1. Problem statement
With over a half of the American workforce employed by small businesses, these organizations are the backbone of the American economy. Small businesses are the innovators and the main employers in the American work force; they play a vital role in the nation's economic recovery. But with the increasing government regulations over health insurance affecting their revenues, small business owners are facing peril in their near future which will affect not only the owners but the work force as a whole.
2. Description: How Small Businesses are being affected by Health Insurance?
2.1. Increased Health Insurance Charges
Increased government regulations in terms of health insurance may cause increased financial strain on owners while decreasing their revenues dramatically. Many employers have a difficult time purchasing coverage for their workers because they have fewer employees, so the cost of health insurance per worker is higher than that for a corporation who has a larger employee pool. Insurance costs for small businesses have increased 129 percent since 2000.
Small businesses with less than five hundred employees create more than two-thirds of the jobs in the American economy, but an excessive amount of their revenue is going toward inflated health insurance premiums, and not where it should be directed - growth and expansion, which would lead to the employment of more individuals(Landrieu, 2009).
2.2. Payments of Small Businesses' Employees
Small business employees pay an average of 18% more in premiums than those in large firms for the same benefits. Small businesses and their employees are frequently charged more for the same health insurance coverage than large employers and their workers. Due to this the employers of the small businesses have to face greater difficulty in providing the facilities to their employees.
2.3. Health Insurance State Laws
In many states, if business owners purchase insurance for themselves they must cover their employees as well. This leaves many sole-proprietors unable to afford the luxury of health insurance. They desire to cover their workers, but unlike bigger corporations and firms, they are unable to deduct the expense on their tax return.
2.4. Higher Administrative Costs
The prices that small and large firms paid for health insurance and the value of the products purchased are similar. However, insurers of small health plans have higher administrative expenses than those who insure larger companies. Also, operating expenses are all higher for small health plans too. Small firms received slightly less generous health insurance benefits, according to calculations of actual value.
For these reasons, small businesses offer health care coverage to a lower percentage of their work force and are a different type of customer than large firms.
Improving access to credit by small businesses is a crucial step in supporting economic recovery and job creation. Since the financial crisis began, small businesses have faced a perfect storm: the pulling back of lending by banks, deterioration in the value of real estate that they often rely on for collateral and weakened sales. The following proposals can help solve our problem to an extent.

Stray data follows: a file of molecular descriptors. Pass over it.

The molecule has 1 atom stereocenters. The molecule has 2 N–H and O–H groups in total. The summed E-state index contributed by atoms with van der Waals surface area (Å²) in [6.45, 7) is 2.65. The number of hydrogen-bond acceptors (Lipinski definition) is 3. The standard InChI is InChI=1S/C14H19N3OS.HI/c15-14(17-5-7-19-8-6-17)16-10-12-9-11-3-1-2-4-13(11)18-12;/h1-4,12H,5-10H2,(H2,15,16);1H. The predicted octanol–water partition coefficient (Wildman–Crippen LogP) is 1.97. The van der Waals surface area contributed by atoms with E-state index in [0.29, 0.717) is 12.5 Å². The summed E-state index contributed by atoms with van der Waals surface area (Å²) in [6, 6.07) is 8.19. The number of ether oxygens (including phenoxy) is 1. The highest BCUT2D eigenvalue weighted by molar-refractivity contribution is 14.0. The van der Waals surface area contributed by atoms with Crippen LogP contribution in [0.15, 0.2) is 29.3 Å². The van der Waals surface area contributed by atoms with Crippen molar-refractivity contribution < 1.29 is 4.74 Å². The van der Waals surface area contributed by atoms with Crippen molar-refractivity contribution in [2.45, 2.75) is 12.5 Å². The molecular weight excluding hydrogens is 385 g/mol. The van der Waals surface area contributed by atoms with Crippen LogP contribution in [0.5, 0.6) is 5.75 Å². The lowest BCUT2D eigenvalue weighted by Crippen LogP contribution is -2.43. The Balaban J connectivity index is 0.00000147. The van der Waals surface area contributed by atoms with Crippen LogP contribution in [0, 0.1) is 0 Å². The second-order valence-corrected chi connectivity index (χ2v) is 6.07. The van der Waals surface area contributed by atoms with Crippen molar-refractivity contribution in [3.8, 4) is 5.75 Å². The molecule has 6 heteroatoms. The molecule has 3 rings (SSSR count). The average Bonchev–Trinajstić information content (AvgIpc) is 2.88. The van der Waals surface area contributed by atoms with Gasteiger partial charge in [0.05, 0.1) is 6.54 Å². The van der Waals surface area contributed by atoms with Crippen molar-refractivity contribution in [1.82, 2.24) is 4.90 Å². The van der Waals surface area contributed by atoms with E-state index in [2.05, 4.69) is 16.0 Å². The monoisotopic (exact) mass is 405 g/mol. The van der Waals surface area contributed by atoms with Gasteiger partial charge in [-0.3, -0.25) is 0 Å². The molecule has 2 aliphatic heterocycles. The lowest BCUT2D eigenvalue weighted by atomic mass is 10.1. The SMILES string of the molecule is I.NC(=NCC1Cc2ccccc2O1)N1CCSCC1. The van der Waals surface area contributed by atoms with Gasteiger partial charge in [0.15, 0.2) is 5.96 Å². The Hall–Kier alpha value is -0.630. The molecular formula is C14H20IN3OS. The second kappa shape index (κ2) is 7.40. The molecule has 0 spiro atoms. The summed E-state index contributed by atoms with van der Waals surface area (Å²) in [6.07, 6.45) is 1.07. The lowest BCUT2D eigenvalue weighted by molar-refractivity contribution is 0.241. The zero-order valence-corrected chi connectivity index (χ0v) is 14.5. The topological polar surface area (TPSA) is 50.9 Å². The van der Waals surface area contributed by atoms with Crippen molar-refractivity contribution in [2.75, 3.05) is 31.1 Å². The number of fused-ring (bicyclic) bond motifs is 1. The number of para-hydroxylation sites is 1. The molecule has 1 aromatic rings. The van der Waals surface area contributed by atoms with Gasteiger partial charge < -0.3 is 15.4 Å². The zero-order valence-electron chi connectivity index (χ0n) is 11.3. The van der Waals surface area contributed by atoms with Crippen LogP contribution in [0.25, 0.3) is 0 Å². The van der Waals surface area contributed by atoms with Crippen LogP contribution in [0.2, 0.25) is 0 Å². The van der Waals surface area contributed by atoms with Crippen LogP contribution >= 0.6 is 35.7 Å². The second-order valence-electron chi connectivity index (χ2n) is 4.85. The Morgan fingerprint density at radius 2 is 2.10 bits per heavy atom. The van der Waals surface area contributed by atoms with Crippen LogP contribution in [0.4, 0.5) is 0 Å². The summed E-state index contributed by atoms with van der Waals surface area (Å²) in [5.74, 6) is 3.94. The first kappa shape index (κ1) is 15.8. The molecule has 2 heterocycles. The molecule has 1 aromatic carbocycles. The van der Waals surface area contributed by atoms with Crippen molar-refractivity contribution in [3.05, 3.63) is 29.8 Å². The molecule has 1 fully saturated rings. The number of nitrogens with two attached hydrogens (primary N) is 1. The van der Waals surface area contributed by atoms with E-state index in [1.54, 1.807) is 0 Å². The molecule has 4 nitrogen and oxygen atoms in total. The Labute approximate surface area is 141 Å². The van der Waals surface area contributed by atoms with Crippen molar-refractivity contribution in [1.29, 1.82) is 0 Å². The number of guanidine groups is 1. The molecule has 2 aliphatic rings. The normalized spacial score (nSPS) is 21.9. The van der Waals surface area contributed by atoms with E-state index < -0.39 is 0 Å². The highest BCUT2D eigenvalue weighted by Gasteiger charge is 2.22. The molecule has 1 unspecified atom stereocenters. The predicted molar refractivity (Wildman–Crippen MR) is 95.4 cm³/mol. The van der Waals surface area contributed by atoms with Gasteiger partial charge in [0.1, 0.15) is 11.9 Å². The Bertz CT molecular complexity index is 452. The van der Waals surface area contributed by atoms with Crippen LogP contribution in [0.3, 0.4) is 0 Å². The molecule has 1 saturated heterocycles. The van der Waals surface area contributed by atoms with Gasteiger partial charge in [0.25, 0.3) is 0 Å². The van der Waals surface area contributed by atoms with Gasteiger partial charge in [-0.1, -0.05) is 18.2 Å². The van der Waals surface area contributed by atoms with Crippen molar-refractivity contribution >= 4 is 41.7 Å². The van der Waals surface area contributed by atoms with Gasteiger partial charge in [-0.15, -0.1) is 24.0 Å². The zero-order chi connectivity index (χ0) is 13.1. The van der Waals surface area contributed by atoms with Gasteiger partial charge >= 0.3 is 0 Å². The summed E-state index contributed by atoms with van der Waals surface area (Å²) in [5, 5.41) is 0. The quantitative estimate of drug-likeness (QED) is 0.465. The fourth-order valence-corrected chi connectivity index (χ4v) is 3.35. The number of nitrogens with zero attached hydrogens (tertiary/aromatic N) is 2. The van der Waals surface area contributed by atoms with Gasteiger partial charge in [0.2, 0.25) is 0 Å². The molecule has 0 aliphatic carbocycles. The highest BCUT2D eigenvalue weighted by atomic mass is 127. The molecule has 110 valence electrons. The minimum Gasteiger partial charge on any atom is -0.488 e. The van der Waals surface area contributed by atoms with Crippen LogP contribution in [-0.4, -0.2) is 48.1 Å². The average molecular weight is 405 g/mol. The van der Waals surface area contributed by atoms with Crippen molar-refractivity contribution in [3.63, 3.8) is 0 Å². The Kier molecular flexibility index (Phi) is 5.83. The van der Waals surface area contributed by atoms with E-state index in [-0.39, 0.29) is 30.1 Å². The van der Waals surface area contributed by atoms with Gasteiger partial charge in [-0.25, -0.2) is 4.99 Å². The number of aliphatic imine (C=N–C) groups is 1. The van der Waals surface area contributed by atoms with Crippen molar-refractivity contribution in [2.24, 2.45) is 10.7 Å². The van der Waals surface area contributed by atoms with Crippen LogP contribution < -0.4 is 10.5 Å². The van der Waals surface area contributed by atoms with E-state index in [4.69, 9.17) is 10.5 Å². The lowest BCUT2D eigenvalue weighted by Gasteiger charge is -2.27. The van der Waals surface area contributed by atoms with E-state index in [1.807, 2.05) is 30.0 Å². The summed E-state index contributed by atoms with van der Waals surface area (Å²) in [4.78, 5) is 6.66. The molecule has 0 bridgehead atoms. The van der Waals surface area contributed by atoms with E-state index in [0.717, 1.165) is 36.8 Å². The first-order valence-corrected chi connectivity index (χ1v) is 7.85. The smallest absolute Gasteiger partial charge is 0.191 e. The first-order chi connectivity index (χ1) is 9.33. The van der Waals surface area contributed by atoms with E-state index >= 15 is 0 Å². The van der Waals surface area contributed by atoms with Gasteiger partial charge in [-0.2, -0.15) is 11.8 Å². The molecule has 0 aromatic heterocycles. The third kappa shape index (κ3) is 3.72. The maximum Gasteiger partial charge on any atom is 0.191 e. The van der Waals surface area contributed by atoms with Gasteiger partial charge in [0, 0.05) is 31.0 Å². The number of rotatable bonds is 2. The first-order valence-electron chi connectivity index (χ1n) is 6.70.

3.1. The Proposed Solutions
Small business owners can benefit from a new proposal that would allow their workers to be pooled with the employees of other smaller businesses (Anonymous, 2009). The proposed solutions are
This topic has been researched using a number of different sources. For instance, ProQuest provides an abundance of information regarding the nature of the health insurance regulations that are being imposed on sole-proprietors. Two of the cited articles addressed the issue specifically from the sole-proprietor's point of view which helps to shed some light on the issue on hand as to how these owners are directly affected by stringent health insurance regulations, what impact it has on both them and their employees and what would be the best course of action to take to make this work for everyone involved (Landrieu, 2009).
The other article chosen was written in an objective point of view, stating the struggling nature of sole-proprietors, how they long to provide adequate health insurance for their workers but cannot manage to do so since it is not tax deductible. Some pertinent facts and statistics are also utilized in all of the cited publications in order to explore the effects of this issue and evaluate their implications.
These articles do provide some quantitative statistical grounding, based on which some conclusions can be drawn. At the same time, most of the research on hand will be qualitative. In order to curb the limitations inherent to using the qualitative method exclusively, we must utilize the quantitative part as much as these resources allow.
While the resources available won't solve the problem once and for all, the closeness of all the writers to both the insurance sector and to the small businesses promises to provide some valuable insight on the issue, from a both qualitative and quantitative approach.
People should be able to purchase, with pretax dollars, health plans that are portable from one job to the next, just as group plans do. Employers should be able to help pay the premiums on those individual plans. To avoid costly state mandates, small businesses should be allowed to purchase plans similar to those purchased by large companies that self-insure. If a solution for this problem of health insurance effecting small firms is solved, small businesses could create a national marketplace where insurance companies and care providers compete for individuals on price and quality.